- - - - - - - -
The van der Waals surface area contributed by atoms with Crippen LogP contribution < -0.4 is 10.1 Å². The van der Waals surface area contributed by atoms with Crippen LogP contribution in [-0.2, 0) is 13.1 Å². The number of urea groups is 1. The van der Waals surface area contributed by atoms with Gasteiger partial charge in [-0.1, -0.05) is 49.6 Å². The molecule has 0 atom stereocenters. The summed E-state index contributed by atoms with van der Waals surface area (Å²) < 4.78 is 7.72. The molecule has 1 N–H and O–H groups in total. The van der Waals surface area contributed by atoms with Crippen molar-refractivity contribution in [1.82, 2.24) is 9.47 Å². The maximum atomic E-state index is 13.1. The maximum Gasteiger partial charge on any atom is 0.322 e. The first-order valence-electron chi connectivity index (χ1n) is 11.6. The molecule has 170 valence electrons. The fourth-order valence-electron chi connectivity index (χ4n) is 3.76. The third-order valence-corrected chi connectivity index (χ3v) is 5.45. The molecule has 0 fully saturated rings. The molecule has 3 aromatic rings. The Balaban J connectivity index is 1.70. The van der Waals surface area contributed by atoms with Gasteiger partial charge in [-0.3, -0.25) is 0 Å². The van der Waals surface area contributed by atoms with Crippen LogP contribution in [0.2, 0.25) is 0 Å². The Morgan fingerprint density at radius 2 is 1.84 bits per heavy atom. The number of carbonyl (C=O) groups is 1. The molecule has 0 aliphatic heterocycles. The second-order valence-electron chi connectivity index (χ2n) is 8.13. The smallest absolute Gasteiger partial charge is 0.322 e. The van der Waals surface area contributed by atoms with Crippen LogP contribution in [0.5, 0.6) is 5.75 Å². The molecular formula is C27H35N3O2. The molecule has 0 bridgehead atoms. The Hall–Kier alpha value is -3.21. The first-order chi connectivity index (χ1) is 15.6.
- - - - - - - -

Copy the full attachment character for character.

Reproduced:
The van der Waals surface area contributed by atoms with Crippen LogP contribution < -0.4 is 10.1 Å². The van der Waals surface area contributed by atoms with Crippen LogP contribution in [-0.2, 0) is 13.1 Å². The number of urea groups is 1. The van der Waals surface area contributed by atoms with Gasteiger partial charge in [-0.1, -0.05) is 49.6 Å². The molecule has 0 atom stereocenters. The summed E-state index contributed by atoms with van der Waals surface area (Å²) < 4.78 is 7.72. The molecule has 1 N–H and O–H groups in total. The van der Waals surface area contributed by atoms with Crippen molar-refractivity contribution in [1.82, 2.24) is 9.47 Å². The maximum atomic E-state index is 13.1. The maximum Gasteiger partial charge on any atom is 0.322 e. The first-order valence-electron chi connectivity index (χ1n) is 11.6. The molecule has 170 valence electrons. The fourth-order valence-electron chi connectivity index (χ4n) is 3.76. The third-order valence-corrected chi connectivity index (χ3v) is 5.45. The molecule has 0 fully saturated rings. The molecule has 3 aromatic rings. The Balaban J connectivity index is 1.70. The van der Waals surface area contributed by atoms with Gasteiger partial charge in [-0.3, -0.25) is 0 Å². The van der Waals surface area contributed by atoms with Crippen LogP contribution in [0.2, 0.25) is 0 Å². The Morgan fingerprint density at radius 2 is 1.84 bits per heavy atom. The number of carbonyl (C=O) groups is 1. The molecule has 0 aliphatic heterocycles. The second-order valence-electron chi connectivity index (χ2n) is 8.13. The smallest absolute Gasteiger partial charge is 0.322 e. The van der Waals surface area contributed by atoms with Crippen LogP contribution in [0.5, 0.6) is 5.75 Å². The molecular formula is C27H35N3O2. The molecule has 0 bridgehead atoms. The Hall–Kier alpha value is -3.21. The first-order chi connectivity index (χ1) is 15.6.